But there are broader policy questions that this dispute raises. If you asked me, I will tell you that what I want are PPP procurement systems that work for Kenyans. The present regime was designed so that we spend taxpayers’ money paying the army of consultants that must be hired for these transactions.
And, they come in different shapes. Transaction advisers, PPP specialists and even the big audit firms all queue at the Exchequer’s trough.
I hope that this important project will not be held hostage by unending litigation. Under the present arrangement, the PPP tribunal must dispose of the dispute in 10 days.
In litigious Kenya, it does not work. A good procurement system must deliver speed, finality and cheapness. But we have an arrangement that works like a casino.
When – as a contractor- you lose at the PPP tribunal- you double your stakes and take your case to the High Court. When you lose there, you triple your stakes and escalate the matter to the Court of Appeal. A number of PPP projects have not been able to move after intervention by the Ethics and Anti-Corruption Commission that is also not famous for disposing of matters expeditiously.
If the disappointed contractor still ends up losing in all these players, they have the leeway of sponsoring parliamentary inquiries. In Kenya, some disappointed contractors resort to sponsoring civil society organisations and non- state actors to litigate over procurement matters on their behalf.
One of the very first cases to be heard by the PPP tribunal was a case filed by Kituo Cha Sheria, challenging the constitutionality of the appointment of members of the tribunal. It was no coincidence that this matter came up just as the PPP tribunal was preparing to hear what turned out to be a politically explosive concessioning of the second container terminal at the Mombasa Port.
The Northern Corridor is the busiest and most important highway in East and Central Africa, the gateway from Mombasa to several countries. If I were the one making decisions, I would call the two winning bidders to a conference and see whether they can reach some form of accommodation. We don’t need litigation. We badly need that road.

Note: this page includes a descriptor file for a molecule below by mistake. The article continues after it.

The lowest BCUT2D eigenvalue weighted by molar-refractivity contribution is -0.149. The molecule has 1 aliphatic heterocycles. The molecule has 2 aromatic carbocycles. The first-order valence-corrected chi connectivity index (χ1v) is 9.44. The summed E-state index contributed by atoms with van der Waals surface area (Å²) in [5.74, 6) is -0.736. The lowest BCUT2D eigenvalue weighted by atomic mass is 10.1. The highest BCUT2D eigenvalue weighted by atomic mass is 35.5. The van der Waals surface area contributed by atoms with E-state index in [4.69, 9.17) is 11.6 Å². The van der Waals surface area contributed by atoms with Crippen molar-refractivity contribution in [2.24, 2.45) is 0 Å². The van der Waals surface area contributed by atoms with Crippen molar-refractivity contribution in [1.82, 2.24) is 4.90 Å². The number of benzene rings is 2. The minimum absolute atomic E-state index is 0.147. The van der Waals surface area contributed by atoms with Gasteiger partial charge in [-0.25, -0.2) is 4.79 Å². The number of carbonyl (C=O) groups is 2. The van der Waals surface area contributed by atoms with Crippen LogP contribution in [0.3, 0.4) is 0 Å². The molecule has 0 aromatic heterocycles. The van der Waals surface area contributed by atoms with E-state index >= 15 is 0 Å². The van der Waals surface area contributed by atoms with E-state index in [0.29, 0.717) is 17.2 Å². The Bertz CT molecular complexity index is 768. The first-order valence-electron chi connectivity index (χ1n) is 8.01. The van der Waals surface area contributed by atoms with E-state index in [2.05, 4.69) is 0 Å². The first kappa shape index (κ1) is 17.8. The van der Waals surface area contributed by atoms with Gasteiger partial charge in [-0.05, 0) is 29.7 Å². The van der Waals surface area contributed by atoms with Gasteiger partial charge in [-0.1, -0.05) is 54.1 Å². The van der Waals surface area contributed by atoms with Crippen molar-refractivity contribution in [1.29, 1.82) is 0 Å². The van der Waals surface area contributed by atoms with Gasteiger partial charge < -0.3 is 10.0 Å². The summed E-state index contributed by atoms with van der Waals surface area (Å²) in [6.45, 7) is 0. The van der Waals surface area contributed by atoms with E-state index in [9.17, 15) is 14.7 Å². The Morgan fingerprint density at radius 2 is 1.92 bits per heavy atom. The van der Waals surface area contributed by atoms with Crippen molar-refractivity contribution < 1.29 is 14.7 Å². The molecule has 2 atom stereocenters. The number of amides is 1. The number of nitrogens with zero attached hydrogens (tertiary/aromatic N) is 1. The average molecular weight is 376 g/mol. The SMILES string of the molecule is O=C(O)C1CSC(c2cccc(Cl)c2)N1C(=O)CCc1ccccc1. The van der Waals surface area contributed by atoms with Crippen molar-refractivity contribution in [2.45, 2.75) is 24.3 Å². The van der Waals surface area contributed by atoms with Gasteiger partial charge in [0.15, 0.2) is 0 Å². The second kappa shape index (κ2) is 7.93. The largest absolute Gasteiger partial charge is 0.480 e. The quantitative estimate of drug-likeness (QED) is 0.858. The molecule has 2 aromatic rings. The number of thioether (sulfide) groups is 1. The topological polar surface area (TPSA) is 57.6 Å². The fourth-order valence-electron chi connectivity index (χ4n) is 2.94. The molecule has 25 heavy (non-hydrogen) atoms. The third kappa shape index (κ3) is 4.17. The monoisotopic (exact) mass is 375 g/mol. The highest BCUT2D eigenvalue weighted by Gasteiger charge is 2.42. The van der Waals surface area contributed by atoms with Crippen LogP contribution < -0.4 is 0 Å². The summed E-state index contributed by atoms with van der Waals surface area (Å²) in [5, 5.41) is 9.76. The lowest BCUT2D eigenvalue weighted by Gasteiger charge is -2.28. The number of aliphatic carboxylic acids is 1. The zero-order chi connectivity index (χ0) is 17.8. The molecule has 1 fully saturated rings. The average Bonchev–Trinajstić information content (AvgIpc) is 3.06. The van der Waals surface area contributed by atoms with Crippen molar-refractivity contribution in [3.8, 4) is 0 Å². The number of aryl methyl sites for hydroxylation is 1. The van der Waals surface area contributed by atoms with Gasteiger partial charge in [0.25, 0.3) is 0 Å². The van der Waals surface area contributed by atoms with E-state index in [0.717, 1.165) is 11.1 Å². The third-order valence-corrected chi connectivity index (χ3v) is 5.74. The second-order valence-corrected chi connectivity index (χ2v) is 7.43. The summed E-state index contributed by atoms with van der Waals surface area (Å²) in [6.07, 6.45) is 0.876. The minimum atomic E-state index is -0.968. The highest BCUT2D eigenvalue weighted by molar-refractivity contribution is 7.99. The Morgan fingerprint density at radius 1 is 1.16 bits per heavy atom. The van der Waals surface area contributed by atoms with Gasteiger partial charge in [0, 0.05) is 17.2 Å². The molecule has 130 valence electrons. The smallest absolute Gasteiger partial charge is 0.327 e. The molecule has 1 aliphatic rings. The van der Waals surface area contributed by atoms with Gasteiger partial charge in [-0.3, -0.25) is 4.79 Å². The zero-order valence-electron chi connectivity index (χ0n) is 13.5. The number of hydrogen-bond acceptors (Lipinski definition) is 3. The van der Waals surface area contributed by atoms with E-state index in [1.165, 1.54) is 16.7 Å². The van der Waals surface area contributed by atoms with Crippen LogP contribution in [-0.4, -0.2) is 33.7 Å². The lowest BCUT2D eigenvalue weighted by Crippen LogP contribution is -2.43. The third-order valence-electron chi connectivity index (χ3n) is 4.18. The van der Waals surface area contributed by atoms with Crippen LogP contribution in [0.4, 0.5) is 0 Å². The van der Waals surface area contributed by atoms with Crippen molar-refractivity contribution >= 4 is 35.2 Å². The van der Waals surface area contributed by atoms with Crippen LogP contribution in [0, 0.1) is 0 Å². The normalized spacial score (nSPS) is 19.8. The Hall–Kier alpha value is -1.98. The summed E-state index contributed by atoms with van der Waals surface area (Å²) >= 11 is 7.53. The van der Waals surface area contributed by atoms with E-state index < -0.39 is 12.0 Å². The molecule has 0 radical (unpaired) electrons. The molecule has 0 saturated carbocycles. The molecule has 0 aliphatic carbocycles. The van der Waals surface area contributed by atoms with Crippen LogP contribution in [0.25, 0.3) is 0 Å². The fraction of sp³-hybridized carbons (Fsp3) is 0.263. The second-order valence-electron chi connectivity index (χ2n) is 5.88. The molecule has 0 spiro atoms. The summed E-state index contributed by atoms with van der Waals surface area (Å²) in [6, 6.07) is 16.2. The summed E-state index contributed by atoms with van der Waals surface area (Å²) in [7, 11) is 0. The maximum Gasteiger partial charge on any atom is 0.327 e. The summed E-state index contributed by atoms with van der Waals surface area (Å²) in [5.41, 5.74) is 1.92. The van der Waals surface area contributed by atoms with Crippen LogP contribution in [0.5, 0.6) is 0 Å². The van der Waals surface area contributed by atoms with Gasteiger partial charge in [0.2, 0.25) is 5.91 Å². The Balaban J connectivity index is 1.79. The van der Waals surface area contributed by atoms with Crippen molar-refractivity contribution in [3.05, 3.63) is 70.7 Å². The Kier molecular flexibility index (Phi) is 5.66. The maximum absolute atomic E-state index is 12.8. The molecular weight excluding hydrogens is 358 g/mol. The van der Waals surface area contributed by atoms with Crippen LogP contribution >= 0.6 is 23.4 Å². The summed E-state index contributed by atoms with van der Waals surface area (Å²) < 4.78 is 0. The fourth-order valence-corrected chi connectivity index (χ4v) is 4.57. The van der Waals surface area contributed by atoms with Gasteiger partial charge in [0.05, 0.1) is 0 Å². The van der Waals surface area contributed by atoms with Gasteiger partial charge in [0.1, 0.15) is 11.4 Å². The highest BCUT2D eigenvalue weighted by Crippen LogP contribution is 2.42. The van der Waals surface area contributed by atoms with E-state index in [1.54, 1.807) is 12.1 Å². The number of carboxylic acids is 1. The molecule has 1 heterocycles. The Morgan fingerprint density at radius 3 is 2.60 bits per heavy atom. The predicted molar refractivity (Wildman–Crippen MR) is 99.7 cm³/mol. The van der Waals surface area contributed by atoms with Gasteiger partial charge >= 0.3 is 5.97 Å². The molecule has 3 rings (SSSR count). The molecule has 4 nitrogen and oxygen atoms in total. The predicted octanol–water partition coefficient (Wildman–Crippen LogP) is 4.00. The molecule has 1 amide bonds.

March 12, 2019

Zimbabwe spending 1B

Mnangagwa's govt to spend $1bn on roads

by Staff reporter
 21 hrs ago | 285 Views
Government has committed over $1 billion for road construction and rehabilitation with various projects underway across the country under the 2019 Road Development Programme. 

Funding for this flagship project, which is the biggest road project in 20 years, is being mobilised from the two percent Intermediated Money Transfer Tax as well as the Zimbabwe National Road Administration Infrastructure Bond, as President Mnangagwa's administration pursues its development trajectory. 

According to the 2019 Infrastructure Plan released by Treasury last year, the rehabilitation of the roads through private-public-partnerships has been difficult, hence the switch to seek financing from the domestic market. 

Transport and Infrastructural Development Minister Joel Biggie Matiza, who is carrying out a nationwide tour to assess progress of the various roadworks, said Government's thrust was to refurbish existing roads and construct new roads which befit an upper middle income economy. 

"As we embark on our 2030 vision, which aims to transform Zimbabwe into an upper middle income economy, we must construct roads which befit that status. There is quite a lot of work going on some of the projects which have been pending for a while without work going on," he said.

"We are coming of a recessionary situation. Our roads need to be revamped to a situation where we have a national standard or even SADC standards of roads so that we are able to ply there and do our economic deliverables easily." 

The road dualisation programme for State roads and upgrading of gravel roads is in line with Government's Transitional Stabilisation Programme, which outlines that "the road, rail and air sub-sectors are critical in rapid industrialisation and agricultural advancement as they facilitate trade and movement of goods and people, hence, the need to rehabilitate and upgrade the current stock of assets". 

The TSP document further states that the comprehensive Roads Development Programme, with support from the fiscus, is targeting upgrades from gravel to bituminous surfacing at an average cost of US$500 000 per kilometre. 

The target is to complete 20km for each gravel road every year until completion. Through the fiscus, over US$250 million has been released for roadworks. Minister Matiza said the roads should be done properly and there is need for quality control as Government was not interested in "seeing just black tar".

He said tenders were being drawn up for consultants to come and assist road authorities to ensure that roads can last up to 20 years.